This is anything but plain vanilla.
Husband and wife Perry and Ria Jocson’s vanilla-scented “lightbulb” moment comes about because of crinkies — crinkle + cookie ”“ their version of the ideal crinkles, those molten cocoa cookies with cracked, powdered-sugar tops. Seems the crinkles they’d been buying from their usual purveyors to assuage midnight cravings had slipped below par, so they decide to make their own.
- Vanilla farm in Tahiti. Photo courtesy of Perry Jocson
- Drying vanilla beans. Photo courtesy of Perry Jocson
The crinkle recipe they finally come up with depends on good vanilla but a search for it in beans and extract prove disappointing. This leads to the idea of importing quality vanilla beans. “We corresponded with a lot of people via email and tested several varieties [of beans],” narrates Perry, “and finally decided to import from a farm in Papua New Guinea.” Perry, whom Ria describes as the “scientific, technical one,” tells me that this particular farm they’re affiliated with is a certified organic plantation that grows, harvests, and cures its own vanilla beans, as opposed to the beans being sent to a central curing plant. “… so we’re assured of proper handling … and these beans are organic,” Perry adds.
At this point in our conversation, Perry hands me a heavy rectangular box similar to those used to package expensive watches. I throw him a questioning glance, flip the lid off and then inhale sharply at seeing its contents: the largest, plumpest vanilla bean I’ve ever seen ”“ almost 7 inches long and ½ inch thick – enclosed lovingly in the arms of a gold silk ribbon. I feel like I’ve won the lotto. Quickly, I snap the cover back on, not quite believing what I see, not quite believing it’s for me. I take another peek: the bean is still there, its natural oils glistening. My nose perks up at the bean’s fragrance.
My reaction isn’t melodrama. For those who know, a vanilla bean is worth its weight in gold ”“ maybe even more so. The vanilla plant, with vines reaching over 100 feet, produces a tawny colored orchid. Once pollinated, it develops pods, the beans containing those innumerable, precious black seeds. It’s only once the beans are dried and cured do they emit the intoxication we know as vanilla, its 256 flavor compounds capable of enhancing other ingredients it accompanies.
- Vines of the vanilla plant. Photo courtesy of Perry Jocson
The process sounds simple but it’s fraught with pitfalls. The success of a vanilla “crop” depends primarily on weather, and vanilla planters painstakingly fertilize the orchids themselves ”“ natural pollinators like bees and other insects can’t be solely relied on. Also, as a valuable commodity up there with coffee beans and cacao, there are booms and busts. There’s the issue of supply and demand and just like wine, some years are good and some aren’t (i.e. Indonesia thrives one year, Madagascar may not). With high quality vanilla beans demanding prices of over $500 per kilo, they’re so valuable that some farms hire guards to watch over the precious plant.
Perry and Ria simply call their business, The Vanilla Bean Company. As graphic designers by profession, they’ve come up with the packaging’s most elegant logo. In barely three months, they’ve made their beans available to discerning purveyors: Bacchus, Terry Selection, Cooks Exchange, and Gourdo’s.
The Vanilla Bean Company imports the two types of beans most desired by culinary professionals: Bourbon Vanilla Bean: redolent with natural vanillin (pure vanilla extract’s main ingredient) that possesses a complex, rounded flavor familiar to most people as true or traditional vanilla.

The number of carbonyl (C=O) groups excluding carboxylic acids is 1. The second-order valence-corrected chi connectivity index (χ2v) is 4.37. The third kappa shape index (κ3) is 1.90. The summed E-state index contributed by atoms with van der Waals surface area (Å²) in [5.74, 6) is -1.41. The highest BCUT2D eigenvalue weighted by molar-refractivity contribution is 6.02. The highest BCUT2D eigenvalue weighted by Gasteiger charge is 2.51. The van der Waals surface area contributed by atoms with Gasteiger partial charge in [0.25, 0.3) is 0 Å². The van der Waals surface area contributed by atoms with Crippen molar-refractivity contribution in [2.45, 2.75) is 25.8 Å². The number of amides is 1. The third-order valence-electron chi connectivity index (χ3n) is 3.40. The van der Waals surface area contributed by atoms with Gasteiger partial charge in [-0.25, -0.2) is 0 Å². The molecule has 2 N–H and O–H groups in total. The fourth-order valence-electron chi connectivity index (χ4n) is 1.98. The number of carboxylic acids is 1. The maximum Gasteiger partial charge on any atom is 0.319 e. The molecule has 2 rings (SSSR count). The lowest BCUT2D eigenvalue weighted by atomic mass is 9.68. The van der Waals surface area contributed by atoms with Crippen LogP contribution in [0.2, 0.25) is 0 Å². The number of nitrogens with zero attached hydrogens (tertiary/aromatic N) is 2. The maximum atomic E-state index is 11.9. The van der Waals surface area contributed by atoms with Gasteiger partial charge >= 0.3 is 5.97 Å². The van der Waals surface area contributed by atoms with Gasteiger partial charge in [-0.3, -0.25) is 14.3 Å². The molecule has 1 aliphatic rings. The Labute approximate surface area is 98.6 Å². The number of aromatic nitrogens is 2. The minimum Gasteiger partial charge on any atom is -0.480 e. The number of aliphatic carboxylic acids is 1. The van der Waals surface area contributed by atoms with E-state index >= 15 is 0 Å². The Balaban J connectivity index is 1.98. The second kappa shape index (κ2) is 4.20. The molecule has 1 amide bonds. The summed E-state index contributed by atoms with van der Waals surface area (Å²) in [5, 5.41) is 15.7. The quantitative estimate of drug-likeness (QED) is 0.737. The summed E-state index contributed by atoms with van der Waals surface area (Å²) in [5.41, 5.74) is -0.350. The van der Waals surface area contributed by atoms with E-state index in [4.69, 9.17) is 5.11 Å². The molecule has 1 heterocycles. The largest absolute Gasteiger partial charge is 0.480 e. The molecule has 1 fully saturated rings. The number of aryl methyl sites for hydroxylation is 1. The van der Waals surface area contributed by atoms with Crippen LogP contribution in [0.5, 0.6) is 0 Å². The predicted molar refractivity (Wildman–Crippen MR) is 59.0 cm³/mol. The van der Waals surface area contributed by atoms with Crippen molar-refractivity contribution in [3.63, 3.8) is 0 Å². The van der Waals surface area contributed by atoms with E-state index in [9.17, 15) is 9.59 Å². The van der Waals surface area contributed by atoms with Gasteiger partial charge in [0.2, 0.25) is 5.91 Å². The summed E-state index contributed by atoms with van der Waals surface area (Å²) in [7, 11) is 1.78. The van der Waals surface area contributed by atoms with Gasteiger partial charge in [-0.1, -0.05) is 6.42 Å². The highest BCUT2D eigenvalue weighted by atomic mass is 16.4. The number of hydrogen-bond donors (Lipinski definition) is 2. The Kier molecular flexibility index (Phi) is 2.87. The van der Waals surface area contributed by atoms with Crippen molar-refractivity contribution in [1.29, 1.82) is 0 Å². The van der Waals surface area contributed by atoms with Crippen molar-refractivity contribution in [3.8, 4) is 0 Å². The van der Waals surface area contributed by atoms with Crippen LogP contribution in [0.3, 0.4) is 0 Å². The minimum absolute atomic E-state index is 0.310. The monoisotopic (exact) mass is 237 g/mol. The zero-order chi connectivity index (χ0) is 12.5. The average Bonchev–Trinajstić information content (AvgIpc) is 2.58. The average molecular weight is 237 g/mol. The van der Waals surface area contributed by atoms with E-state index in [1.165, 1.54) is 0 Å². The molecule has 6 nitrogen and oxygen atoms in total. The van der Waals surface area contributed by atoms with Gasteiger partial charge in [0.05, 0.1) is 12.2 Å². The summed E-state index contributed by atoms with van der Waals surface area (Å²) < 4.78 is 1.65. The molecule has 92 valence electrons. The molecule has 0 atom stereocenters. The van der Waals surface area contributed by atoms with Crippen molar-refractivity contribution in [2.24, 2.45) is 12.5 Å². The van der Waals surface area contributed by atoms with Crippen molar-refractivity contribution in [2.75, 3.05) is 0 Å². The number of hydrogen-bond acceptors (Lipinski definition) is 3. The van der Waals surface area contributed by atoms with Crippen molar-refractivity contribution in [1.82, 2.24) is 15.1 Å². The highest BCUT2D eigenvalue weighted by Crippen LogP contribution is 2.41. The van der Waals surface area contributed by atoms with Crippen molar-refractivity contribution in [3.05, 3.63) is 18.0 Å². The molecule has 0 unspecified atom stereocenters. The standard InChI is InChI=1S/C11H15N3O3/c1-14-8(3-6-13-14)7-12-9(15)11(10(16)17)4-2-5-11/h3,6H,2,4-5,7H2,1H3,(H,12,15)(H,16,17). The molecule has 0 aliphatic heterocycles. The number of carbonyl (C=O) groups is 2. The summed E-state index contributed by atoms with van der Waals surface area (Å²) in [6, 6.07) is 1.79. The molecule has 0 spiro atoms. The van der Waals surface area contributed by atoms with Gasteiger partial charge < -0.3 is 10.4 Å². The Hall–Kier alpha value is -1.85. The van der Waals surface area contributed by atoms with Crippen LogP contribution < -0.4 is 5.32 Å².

- Tahitian vanilla beans in silhouette. Note how moist they are.
Then there’s the Tahitian Vanilla Bean: fruitier than its Bourbon counterpart with notes of flowers, cherry, and licorice. This type is rarer ”“ it’s plumper than Bourbon and has fewer seeds ”“ and is absolutely worth using in desserts and dishes where vanilla is the main ingredient.
I may not have truly realized it until I actually have it in my hands but I’ve been coveting this type of vanilla bean my whole life: desiring its lush plumpness, yearning to see those oils, wanting to envelop my senses in its fragrant embrace. Noticing that I’ve been gripping the box like I’m half-expecting it to evaporate into aromatic air at any moment, Perry tells me that I’ve just been given what they call their Gold Label Tahitian Vanilla Bean, the piÃ¨ce de résistance of all vanilla beans. Believe it or not, this is the same type of bean from the same farm where Michelin chefs Alain Ducasse, Joel Robuchon, et al source their beans! The farm has also won the Concours General Agricole Vanilla Bean Medaille D’Or in Paris for years 2007-2009. If you want quality vanilla beans, this is the holy grail.
- my half-empty bottles of vanilla extract. Now I’ve got something even better.
Perry and Ria now have all the vanilla bean and extract they need for their crinkies (which I’m waiting to taste) and anything else these self-avowed food lovers want to cook up. Ria tells me Perry even puts the occasional bean into his morning coffee. (!) When I marvel at how fast they’ve moved their business in under a quarter, they speak of passion ”“ what else ”“ but also humility. “We’re doing a lot of research along the way and everything else by ourselves,” says Perry reflectively. “Of course we’re enjoying ourselves immensely too. But we feel we’re still on the cusp of something bigger. And better.”
The Vanilla Bean Company
0915. 460 8888
P130 – Gourmet Solo Packs
P250 – Gourmet Budget Packs (3 beans)
P350 – Gold Label Premium
P250 – Gourmet Pure Vanilla Extract 30ml 1x
P700 – Gold Label Pure 100% Tahiti Vanilla Extract 4x (alcohol free).